# Torsion Free Spin Connection

Ok I am not exactly sure how much of this common notation/terminology, and how much is unique to the book I'm reading, so bear with me for a moment here. First we have a vector bundle $$E$$ associated to the orthonormal frame bundle of some manifold $$M$$. There is a soldering form, an isomorphism from $$TM\rightarrow E$$, given by a collection of one forms $$e^I$$ (equivalently a vector valued one form):

$$e^I=e^I_\mu dx^\mu$$

where $$I$$ is an index $$I=1,\dots,n$$. This encodes a riemannian metric on $$M$$ via:

$$g(v,u):=\langle e^I(u),e^I(v)\rangle=g_{\mu\nu}=e^I_\mu e^J_\nu \delta_{IJ}$$

A metric connection on $$E$$ then satisfies the following property: $$d^\omega\delta^{IJ}=\omega^I_K\delta^{KJ}+\omega^J_K\delta^{KI}=0$$ Which is really just the condition that $$\omega^i_j=-\omega^j_i$$, or, equivalently, that $$\omega$$ is a one form with values in $$\mathfrak{o}(n)$$. Torsion is then defined as: $$T^I:=d^\omega e^I=de^I+\omega^I_Je^J$$ I am pretty sure I am fine with all of this, but this next jump is a calculation that I haven't been able to follow: given the soldering form, there exists a unique metric and torsion free connection given by:

$$\omega^I_{\mu J}=e^{\rho I}e_J^{\sigma}\left(-C_{\mu\rho\sigma}+C_{\rho\sigma\mu}+C_{\sigma\mu\rho}\right)$$

Where:

$$C_{\mu\rho\sigma}=e_{\mu I}\partial_{[\rho}e^I_{\sigma]}$$

The object $$e^\mu_I$$ is the inverse of the soldering form defined as $$e^\mu_Ie^J_\mu=\delta^J_I$$, and $$e^\mu_Ie^I_\nu=\delta^\mu_\nu$$. I am a little confused as to what the objects $$e^{\rho I}$$ and $$e_{\mu I}$$ are.

In principal I know what this calculation is, it's essentially the equivalent of the formula for the Christoffel symbols in the levi-civita connection, however deriving this in this gauge theory esque framework as proved troublesome. I figured I should just set $$T^I$$ equal to zero and use $$\omega^I_J=-\omega^J_I$$ at some point to get the components of the connection, but this has not worked. I first wrote everything explicitly, and examined the $$i$$th component of $$T^I$$:

$$T^i=d(e^i_\mu dx^\mu)+\omega^i_{\nu j}e^j_\mu dx^\nu\wedge dx^\mu$$ Carrying out the exterior derivative of the first term we obtain:

$$T^i=\partial_\nu e^i_\mu dx^\nu\wedge dx^\mu+\omega^i_{\nu j}e^j_\mu dx^\nu\wedge dx^\mu$$ Contracting $$T^i$$ with the coordinate vector fields $$\partial_\mu$$ and $$\partial_\nu$$ we obtain: $$i_{\partial_\nu}\left(i_{\partial_\mu}T^i\right)=\partial_\nu e^i_\mu-\partial_\mu e^i_\nu+\omega^i_{\mu j}e^j_\nu-\omega^i_{\nu j}e^j_\mu$$ Setting this equal to zero I thought I could do something to solve for $$\omega^i_{\mu j}$$, but everything I think of doing doesn't pan out, which suggests to me that I'm attacking this the incorrect way.

Any advice or hints would be greatly appreciated.

Edit: I am now convinced I need to use the following coordinate invariant koszul formula:

$$2g(\nabla_X Y,Z)=Xg(Y,Z)+Yg(Z,X)-Zg(X,Y)-g(X,[Y,Z])+g(Y,[Z,X])+g(Z,[Y,X])$$

But I am not quite sure how to translate it in this frame work. When finding the components of the levi civita connection you just let $$X=\partial_i,Y=\partial_j,Z=\partial_k$$ but I am not sure what I should let $$X,Y,Z$$ be since I don't feel like I can use the coordinate vector fields. Could I just let $$e_i$$ be the standard basis vectors on $$\mathbb{R}^m$$ and then set $$X=e_\mu^ie_i, Y=e_\nu^ie_i, Z=e_\eta^ie_i$$? Or should I should let $$e^I_u$$ denote a basis vector and have $$\left(\nabla_{e^I_\nu} e^I_\mu\right)^j=\omega^j_{\nu I} e^I_\mu$$?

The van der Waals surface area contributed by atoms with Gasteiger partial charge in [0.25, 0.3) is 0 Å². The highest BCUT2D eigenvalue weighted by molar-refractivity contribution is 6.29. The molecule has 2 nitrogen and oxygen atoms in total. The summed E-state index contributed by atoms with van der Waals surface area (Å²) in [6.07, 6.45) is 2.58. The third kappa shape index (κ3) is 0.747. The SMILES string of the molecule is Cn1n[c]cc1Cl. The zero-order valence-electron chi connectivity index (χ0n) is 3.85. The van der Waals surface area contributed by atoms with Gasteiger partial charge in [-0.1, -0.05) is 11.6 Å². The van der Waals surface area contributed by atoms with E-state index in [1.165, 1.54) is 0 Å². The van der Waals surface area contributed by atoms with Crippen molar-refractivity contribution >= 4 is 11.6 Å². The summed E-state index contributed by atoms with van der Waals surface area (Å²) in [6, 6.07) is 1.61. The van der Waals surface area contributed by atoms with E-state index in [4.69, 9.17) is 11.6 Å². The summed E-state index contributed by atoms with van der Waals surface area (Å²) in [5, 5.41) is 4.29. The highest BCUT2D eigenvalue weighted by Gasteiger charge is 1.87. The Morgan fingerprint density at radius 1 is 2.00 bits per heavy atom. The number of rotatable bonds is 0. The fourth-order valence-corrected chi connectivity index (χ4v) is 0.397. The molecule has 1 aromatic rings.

• For those wondering, there exists a proof of this statement in Kobayahsi's foundations of differential geometry volume 1 Apr 21, 2023 at 22:36
• It's a bit late to comment, but I think that there is a sign error in your last term. If the $X$, $Y$, $Z$ are orthonormal the expression should be antisymmetric in $Y$, and $Z$ and yours is not. I get a minus sign before $g(Z,[Y,X])$ when I work through the derivation. May 25, 2023 at 16:18

I think that you're looking for this

$$T^a \equiv de^a + \omega^a{}_b \wedge e^b = 0 \Rightarrow$$

$$\frac{1}{2} e^a_{[\mu,\nu]} dx^{\mu} \wedge dx^{\nu} + \omega^a_{\mu b} dx^{\mu} \wedge e^b{}_{\nu}dx^{\nu} = 0$$

$$\frac{1}{2} e^a_{[\mu,\nu]} dx^{\mu} \wedge dx^{\nu} + \frac{1}{2} \omega^a_{[\mu b} e^b{}_{\nu]} dx^{\mu} \wedge dx^{\nu} = 0 \Rightarrow$$

$$e^a_{[\mu,\nu]} + \omega^a_{[\mu b} e^b{}_{\nu]} = 0 \Rightarrow$$

$$e^{\mu}{}_c e^{\nu}{}_d ( e^a_{[\mu,\nu]} + \omega^a_{[\mu b} e^b{}_{\nu]} ) = 0$$

Now we are going to use a magic trick, we take the quantity

$$e^{\mu}{}_c e^{\nu}{}_d e^a_{[\mu,\nu]} + e^{\mu}{}_a e^{\nu}{}_c e^d_{[\mu,\nu]} - e^{\mu}{}_d e^{\nu}{}_a e^c_{[\mu,\nu]} =$$

$$-e^{\mu}{}_c e^{\nu}{}_d ( \omega^a_{\mu b} e^b{}_{\nu} - \omega^a_{\nu b} e^b{}_{\mu}) - e^{\mu}{}_a e^{\nu}{}_c ( \omega^d_{\mu b} e^b{}_{\nu} - \omega^d_{\nu b} e^b{}_{\mu}) + e^{\mu}{}_d e^{\nu}{}_a ( \omega^c_{\mu b} e^b{}_{\nu} - \omega^c_{\nu b} e^b{}_{\mu}) =$$

$$- e^{\mu}{}_c \omega^a_{\mu d} + e^{\nu}{}_d \omega^a_{\nu c} - e^{\mu}{}_a \omega^d_{\mu c} + e^{\nu}{}_c \omega^d_{\nu a} + e^{\mu}{}_d \omega^c_{\mu a} - e^{\nu}{}_a \omega^c_{\nu d} =$$

$$\require{cancel} - e^{\mu}{}_c \omega^a_{\mu d} + \cancel{e^{\nu}{}_d \omega^a_{\nu c}} - \cancel{e^{\mu}{}_a \omega^d_{\mu c}} - e^{\nu}{}_c \omega^a_{\nu d} - \cancel{e^{\mu}{}_d \omega^a_{\mu c}} + \cancel{e^{\nu}{}_a \omega^d_{\nu c}} =$$

$$-2 e^{\mu}{}_c \omega^a_{\mu d}$$

And so we proved that

$$\begin{equation*} \boxed{\omega^{ab}_{\mu}= \frac{1}{2} e^{\nu a}e^b_{[\nu,\mu]} - \frac{1}{2} e^{\nu b}e^a_{[\nu,\mu]} - \frac{1}{2} e^{\kappa a} e^{\lambda b}(e_{\lambda c , \kappa} - e_{\kappa c, \lambda } ) e^c{}_{\mu} } \end{equation*}$$